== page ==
India’s feud with social media platforms continues as they try to enforce new internet rules. These new rules have led WhatsApp, the Facebook-owned messaging service, to sue the Indian government as it claims that the new rules are unconstitutional and will significantly undermine the privacy of its users.
The new rules come under the Intermediary Guidelines and Digital Media Ethics Code, which were introduced back in February. The rules came into effect yesterday. The rules dictate that every messaging app must identify the first originator of a message when asked by the government. Now, WhatsApp being end-to-end encrypted doesn’t keep track of who sends which messages.
Complying with the new rules would mean that it would have to trace every message sent on its platform, which would violate its users’ right to privacy. A spokesperson from WhatsApp said that “Civil society and technical experts around the world have consistently argued that a requirement to “trace” private messages would break end-to-end encryption and lead to real abuse. WhatsApp is committed to protecting the privacy of people’s personal messages and we will continue to do all we can within the laws of India to do so”.
WhatsApp has around 400 million users in India and keeping track of the originator of a message would violate the privacy of every single user. Many other companies and digital rights group back WhatsApp’s stance on traceability. Some of these groups are Mozilla, the Electronic Frontier Foundation (EFF), and the Center for Democracy and Technology.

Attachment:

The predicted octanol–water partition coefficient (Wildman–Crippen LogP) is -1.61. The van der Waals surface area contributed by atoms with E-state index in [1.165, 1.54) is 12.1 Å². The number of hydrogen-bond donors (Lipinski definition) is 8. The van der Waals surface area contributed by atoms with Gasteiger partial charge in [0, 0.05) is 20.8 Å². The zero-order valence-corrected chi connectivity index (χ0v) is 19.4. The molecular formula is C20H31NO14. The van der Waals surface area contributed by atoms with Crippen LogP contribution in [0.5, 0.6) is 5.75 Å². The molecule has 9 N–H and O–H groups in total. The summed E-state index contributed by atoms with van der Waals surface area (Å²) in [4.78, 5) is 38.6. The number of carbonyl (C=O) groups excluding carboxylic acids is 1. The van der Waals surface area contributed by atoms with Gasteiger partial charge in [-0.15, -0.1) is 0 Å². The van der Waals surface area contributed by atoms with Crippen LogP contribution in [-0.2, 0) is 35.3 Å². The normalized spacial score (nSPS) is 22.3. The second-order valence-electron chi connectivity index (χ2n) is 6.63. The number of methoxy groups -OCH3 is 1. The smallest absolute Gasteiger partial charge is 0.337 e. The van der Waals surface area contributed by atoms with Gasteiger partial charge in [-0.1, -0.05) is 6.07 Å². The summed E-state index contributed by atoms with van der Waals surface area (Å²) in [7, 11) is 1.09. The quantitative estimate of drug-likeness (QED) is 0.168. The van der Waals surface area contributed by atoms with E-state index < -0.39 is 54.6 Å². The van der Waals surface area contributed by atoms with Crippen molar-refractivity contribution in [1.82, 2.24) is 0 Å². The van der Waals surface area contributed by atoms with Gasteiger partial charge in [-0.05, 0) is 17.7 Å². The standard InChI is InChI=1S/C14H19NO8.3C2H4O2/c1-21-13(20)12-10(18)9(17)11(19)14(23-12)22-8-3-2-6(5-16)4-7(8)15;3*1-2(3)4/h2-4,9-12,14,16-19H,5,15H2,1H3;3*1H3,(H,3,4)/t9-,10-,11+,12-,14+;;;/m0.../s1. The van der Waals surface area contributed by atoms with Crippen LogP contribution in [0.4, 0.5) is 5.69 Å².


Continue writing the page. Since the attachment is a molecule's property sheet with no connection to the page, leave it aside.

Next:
The Indian government is trying hard to take control of social media platforms in the country. Earlier this week a police raid also took place on Twitter offices in Delhi. According to WhatsApp FAQ on their website, they say that “A government that chooses to mandate traceability is effectively mandating a new form of mass surveillance”. Indian government officials have also ordered Twitter, Facebook, and Instagram to remove posts that portray their handling of the pandemic.
WhatsApp also added that “In the meantime, we will also continue to engage with Government of India on practical solutions aimed at keeping people safe, including responding to valid legal requests for the information available to us”. WhatsApp also pointed out that new rules fail the conditions established by a Supreme Court ruling in 2017.
The ruling says that privacy must be preserved except when legality, necessity, and proportionality require its infringement. It’s unclear if the messaging service wins the suit or not. We’ll continue to monitor the situation closely.